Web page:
2. Infographics. Infographics are often much better at explaining concepts than long lists. For example, instead of showing what’s in the box, show it on an infographic (there can be text on the infographic). Or if your project has a concept that would take paragraphs to explain, use an infographic.  You should still enable backers to search the page for certain words by typing out those words (i.e., “shipping”).
  3. Use a mix of real photos and digital renderings. Digital renderings often look sharper than photos of your prototype, but photos of games often look better than their digital counterparts. An actual photo gives a backer a feeling of the tangible aspect of the reward–“That’s something I’ll have in my house someday.”
  4. Landscape your images. If you put an image on your Kickstarter page, it will fill up the entire main column. Image width isn’t an issue, but if an image is too tall, it’ll take up too much precious real estate. Cut down the height in an image editor so it has a maximum of a 3:1 width to height ratio.
  5. Illustrated headers. Custom illustrated headers are much more thematic and visually compelling than standard text images. They’ll take a lot more work, but they’re worth it.
  6. No step-by-step reward level graphic. More often than not, this image is completely redundant. Backers know what it means to get two copies of a game–they don’t need an image to explain that to them.


  1. Description: The three lines under the project video should tell backers exactly what the project is.
  2. What’s in the box: Tell backers what they’re getting. Use an infographic!
  3. Third-party reviews: Tell backers what unbiased professionals think about your project.
  4. What’s unique: 3-5 reasons your project is different from anything anyone has ever seen. If it’s a board game, link to the rules (having the rules ready before the project begins for a board game project is imperative. It’s ok if they will be finalized still and It’s okay if they’re in MSWord. They just need to be written).
  5. Explanatory video: Give backers an in-depth look at your project (much deeper than the 2-minute project video allows).  Link to a YouTube video you make to explain your project and its unique aspects.
  6. Why pledge now: List a few compelling reasons why backers should support you now on Kickstarter, including why you need the funds to make the project a reality, instead of waiting for retail.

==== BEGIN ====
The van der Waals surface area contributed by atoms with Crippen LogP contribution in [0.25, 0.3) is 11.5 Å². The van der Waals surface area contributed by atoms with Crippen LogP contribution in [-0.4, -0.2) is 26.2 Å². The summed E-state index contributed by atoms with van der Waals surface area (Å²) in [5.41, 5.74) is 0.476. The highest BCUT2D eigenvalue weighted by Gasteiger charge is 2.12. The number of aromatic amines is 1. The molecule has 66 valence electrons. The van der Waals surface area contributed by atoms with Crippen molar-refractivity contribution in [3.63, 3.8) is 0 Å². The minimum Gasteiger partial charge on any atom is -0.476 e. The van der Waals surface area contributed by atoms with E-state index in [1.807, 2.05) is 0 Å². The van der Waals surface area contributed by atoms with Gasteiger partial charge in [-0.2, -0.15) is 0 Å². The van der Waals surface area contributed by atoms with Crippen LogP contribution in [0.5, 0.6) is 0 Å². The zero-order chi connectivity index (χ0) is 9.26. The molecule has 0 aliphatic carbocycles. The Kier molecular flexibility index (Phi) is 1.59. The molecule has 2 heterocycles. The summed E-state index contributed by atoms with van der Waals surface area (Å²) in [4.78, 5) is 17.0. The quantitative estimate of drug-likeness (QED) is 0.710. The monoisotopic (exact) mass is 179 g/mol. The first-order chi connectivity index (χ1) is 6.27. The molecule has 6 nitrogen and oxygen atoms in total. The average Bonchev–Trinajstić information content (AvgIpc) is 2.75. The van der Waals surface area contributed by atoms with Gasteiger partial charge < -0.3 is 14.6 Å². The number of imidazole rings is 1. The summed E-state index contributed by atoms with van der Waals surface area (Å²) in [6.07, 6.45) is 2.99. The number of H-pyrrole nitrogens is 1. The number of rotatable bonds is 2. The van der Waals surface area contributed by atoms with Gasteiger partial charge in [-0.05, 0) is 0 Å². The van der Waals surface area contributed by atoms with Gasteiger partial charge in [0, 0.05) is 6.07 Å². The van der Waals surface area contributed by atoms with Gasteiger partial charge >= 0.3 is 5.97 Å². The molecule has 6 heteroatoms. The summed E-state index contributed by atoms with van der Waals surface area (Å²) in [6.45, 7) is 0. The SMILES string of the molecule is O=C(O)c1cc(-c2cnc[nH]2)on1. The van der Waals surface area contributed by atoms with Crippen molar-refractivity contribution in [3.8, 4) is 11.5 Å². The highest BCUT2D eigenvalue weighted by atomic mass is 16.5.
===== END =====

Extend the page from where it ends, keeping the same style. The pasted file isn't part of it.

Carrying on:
7. Stretch goals: List a few stretch goals to compel people to share your project. You can add more as the project continues to overfund, so don’t go overboard yet.  Give people a reason to continue coming back to your project page.
  8. Add-ons: People need to know how they can add multiple copies to their pledge (among other add-ons, which I recommend limiting to items that can be included in the game box by the manufacturer unless you really want to give people something “extra” that isn’t related to the product itself.  Those should be few and far between however).
  9. Risks and Challenges: Be real in this section. By giving examples of what could go wrong, you show that you’ve done your research and know what you’re talking about.  Review other projects Risks and Challenges to get a good feel for what you need to know and what you need to inform your backers of.

Finally, there are some things you won’t realize about the project page until you actually start to make one or until it’s too late:

  1. The preview link to your project page will automatically forward to your final campaign page when you go live.
  2. You can’t create an FAQ before the campaign begins, so type out questions you anticipate or any you have received from other sources before the project so you can create the FAQ the minute you launch.
  3. You can revise the project page during and after the approval process before you launch, and any time during the campaign.
  4. You cannot revise the project page after the campaign is over.  Once it’s done, it’s done.
  5. The “Risks and Challenges” section is mandatory–it’s part of the project page template. It’s text only.